Saturday, April 5, 2008

Beatrice De Cardi

The World's Oldest Archaeologist

In an article for The Independent, Jonathan Brown had this to say:
"At 93, Miss De Cardi can lay claim to being the world's oldest practising archaeologist. An expert on the pre-Islamic history of the Lower Arabian Gulf states and the civilisations of her beloved Baluchistan, she is part-Indiana Jones, part-Miss Marple. Her life is an extraordinary testament to a woman whose intense motivation has never left her. One who steadfastly refused to compromise in what was – and many argue still is – an avowedly man's world."

Brown goes on further to describe this pioneering woman, whose exploits would have made for "edge-of-your-seat" reading:
"She describes a pioneering time, fraught with peril. "We camped out sharing a water channel with a pack of wild dogs who raced past our tent to drink twice daily," she said. "At night the howls of wolves in the adjacent hills served as a reminder that Baluchistan was a wild and dangerous place. The impression gained substance when we moved back to Surab and were not allowed to camp at Siah-damb on account of a djinn [spirit] greatly feared by our workmen. I suspected a more material power and accepted a revolver lent by the local official."

In 1960 the region was closed to foreigners and Miss De Cardi was forced to approach from the Iranian side at Bampur. Finds here led her to the lower Gulf, now part of the United Arab Emirates. In the northernmost state Ras al-Khaimah, she discovered lost tombs now obliterated by new motorways funded by the petrodollar billions. Eventually she was forced to quit the country because of encroaching hostilities. But not before she had come to the attention of the emirate's ruler and later that of the government of Qatar, who asked her to lead an expedition charting the country "from Stone Age to Oil Age", something she was required to do in just 10 weeks.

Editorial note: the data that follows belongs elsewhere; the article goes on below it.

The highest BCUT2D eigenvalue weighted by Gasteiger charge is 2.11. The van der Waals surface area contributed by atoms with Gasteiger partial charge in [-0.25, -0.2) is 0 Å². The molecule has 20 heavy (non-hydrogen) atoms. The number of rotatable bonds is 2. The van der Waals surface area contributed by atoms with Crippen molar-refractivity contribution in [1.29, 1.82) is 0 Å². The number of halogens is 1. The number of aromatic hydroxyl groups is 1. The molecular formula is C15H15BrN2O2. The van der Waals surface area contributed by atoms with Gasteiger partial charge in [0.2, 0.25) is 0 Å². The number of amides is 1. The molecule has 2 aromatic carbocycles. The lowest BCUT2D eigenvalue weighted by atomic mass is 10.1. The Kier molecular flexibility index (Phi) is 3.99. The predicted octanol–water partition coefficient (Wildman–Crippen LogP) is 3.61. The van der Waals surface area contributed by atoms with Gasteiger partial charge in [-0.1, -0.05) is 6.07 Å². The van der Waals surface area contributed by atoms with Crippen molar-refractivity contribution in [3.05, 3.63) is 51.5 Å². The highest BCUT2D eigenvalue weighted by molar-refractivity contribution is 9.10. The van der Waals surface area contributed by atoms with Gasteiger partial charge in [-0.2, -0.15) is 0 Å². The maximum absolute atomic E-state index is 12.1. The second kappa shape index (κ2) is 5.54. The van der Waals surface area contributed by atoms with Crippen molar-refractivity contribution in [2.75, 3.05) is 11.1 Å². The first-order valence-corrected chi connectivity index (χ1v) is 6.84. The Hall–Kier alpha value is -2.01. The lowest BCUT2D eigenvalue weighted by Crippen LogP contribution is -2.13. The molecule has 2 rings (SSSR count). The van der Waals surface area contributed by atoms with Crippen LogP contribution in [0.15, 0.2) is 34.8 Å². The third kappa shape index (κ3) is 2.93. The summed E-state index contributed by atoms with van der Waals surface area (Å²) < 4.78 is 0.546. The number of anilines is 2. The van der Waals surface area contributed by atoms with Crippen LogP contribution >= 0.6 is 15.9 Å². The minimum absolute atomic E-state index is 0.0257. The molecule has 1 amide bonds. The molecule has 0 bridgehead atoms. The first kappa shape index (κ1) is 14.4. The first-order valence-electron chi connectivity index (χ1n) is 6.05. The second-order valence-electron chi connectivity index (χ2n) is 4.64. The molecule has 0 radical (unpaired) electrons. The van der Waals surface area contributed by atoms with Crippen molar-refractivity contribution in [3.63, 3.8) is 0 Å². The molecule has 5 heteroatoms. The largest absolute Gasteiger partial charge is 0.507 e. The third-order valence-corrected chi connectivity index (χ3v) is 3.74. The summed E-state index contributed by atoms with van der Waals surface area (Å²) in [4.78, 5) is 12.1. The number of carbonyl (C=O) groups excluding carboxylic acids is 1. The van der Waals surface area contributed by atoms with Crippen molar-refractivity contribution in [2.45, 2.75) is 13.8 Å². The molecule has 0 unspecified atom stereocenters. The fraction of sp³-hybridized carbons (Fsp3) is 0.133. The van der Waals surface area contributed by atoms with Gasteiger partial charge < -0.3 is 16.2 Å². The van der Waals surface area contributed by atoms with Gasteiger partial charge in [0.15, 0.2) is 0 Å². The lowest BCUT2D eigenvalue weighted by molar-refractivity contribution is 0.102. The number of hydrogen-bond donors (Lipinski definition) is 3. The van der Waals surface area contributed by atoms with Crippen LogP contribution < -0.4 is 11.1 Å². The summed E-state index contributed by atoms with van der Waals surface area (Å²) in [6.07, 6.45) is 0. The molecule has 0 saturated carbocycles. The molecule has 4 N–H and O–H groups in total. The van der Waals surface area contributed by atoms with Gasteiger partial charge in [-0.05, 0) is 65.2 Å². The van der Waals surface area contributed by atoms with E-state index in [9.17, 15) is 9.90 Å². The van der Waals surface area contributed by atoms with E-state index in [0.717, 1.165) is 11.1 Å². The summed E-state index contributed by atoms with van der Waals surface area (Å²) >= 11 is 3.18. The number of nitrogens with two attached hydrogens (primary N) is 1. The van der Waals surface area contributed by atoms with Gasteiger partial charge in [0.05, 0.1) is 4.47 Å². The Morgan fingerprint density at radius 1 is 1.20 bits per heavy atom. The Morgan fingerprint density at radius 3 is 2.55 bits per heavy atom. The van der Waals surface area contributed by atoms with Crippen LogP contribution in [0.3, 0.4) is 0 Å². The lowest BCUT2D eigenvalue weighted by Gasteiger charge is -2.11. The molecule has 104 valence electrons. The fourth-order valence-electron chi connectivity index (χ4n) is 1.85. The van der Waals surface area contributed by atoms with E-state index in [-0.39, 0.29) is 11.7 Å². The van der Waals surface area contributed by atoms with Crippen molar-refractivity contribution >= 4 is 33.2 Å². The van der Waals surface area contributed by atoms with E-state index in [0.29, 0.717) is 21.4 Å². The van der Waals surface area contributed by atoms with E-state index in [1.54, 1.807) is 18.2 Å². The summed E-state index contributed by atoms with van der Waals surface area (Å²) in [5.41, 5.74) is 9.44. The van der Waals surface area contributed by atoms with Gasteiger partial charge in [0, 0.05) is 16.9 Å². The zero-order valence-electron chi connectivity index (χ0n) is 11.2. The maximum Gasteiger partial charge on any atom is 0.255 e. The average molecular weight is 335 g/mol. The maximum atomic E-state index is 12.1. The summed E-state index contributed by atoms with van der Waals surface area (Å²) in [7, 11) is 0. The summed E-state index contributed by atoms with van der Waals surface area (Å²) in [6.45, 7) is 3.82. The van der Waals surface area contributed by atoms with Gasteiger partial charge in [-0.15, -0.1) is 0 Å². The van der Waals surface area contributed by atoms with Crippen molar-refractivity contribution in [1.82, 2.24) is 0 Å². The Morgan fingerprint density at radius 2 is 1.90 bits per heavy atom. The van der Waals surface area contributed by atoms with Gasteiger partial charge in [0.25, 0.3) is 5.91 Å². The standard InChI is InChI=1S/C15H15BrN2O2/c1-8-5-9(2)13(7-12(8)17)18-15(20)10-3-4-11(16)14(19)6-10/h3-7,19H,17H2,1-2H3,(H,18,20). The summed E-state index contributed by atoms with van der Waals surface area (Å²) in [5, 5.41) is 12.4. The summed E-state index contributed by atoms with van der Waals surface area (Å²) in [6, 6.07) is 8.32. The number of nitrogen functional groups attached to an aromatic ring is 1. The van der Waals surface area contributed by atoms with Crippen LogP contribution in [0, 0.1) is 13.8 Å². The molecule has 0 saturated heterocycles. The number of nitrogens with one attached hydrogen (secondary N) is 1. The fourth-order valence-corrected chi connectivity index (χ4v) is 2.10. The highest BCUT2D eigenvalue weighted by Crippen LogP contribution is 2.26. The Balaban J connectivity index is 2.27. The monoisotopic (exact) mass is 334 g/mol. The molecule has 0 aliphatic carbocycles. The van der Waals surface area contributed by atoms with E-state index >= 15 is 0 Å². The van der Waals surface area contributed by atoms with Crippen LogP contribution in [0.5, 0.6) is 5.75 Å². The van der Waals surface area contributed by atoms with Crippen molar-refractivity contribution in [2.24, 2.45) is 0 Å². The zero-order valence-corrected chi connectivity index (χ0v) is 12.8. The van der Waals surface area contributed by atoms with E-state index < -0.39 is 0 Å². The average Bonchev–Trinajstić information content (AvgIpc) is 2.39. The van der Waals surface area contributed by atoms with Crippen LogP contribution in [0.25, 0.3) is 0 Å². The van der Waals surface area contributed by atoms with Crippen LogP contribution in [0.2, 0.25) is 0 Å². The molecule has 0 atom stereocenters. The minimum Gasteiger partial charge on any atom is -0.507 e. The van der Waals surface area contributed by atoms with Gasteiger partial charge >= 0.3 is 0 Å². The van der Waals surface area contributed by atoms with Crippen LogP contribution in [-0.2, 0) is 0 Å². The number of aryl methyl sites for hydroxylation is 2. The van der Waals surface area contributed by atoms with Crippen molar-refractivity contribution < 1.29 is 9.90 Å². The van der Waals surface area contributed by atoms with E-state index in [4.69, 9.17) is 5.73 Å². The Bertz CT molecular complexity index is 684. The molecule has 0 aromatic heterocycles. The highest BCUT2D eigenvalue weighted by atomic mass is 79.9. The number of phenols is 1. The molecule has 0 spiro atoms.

Miss De Cardi, who never married, continues to travel to the region each year to catalogue new finds at the national museums she was instrumental in founding."

Whilst Beatrice's adventures may not have created the headlines that Carter's discovery of Tut's Tomb generated, her work in the Middle East was just as significant. Beatrice has written many articles of Antiquity and Archaeological resources, and is a well respected and honoured member of the Archaeological community.

Further Reading:


- Women in Archaeology


- "Excavating Women: A History of Women in European Archaeology" Edited by Margarita Diaz-Andreu and Marie Louise Stig-Sorensen (Routledge 1998)

- "Breaking Ground: Pioneering Women Archaeologists" Edited by Getzel M. Cohen and Martha Sharp Joukowsky

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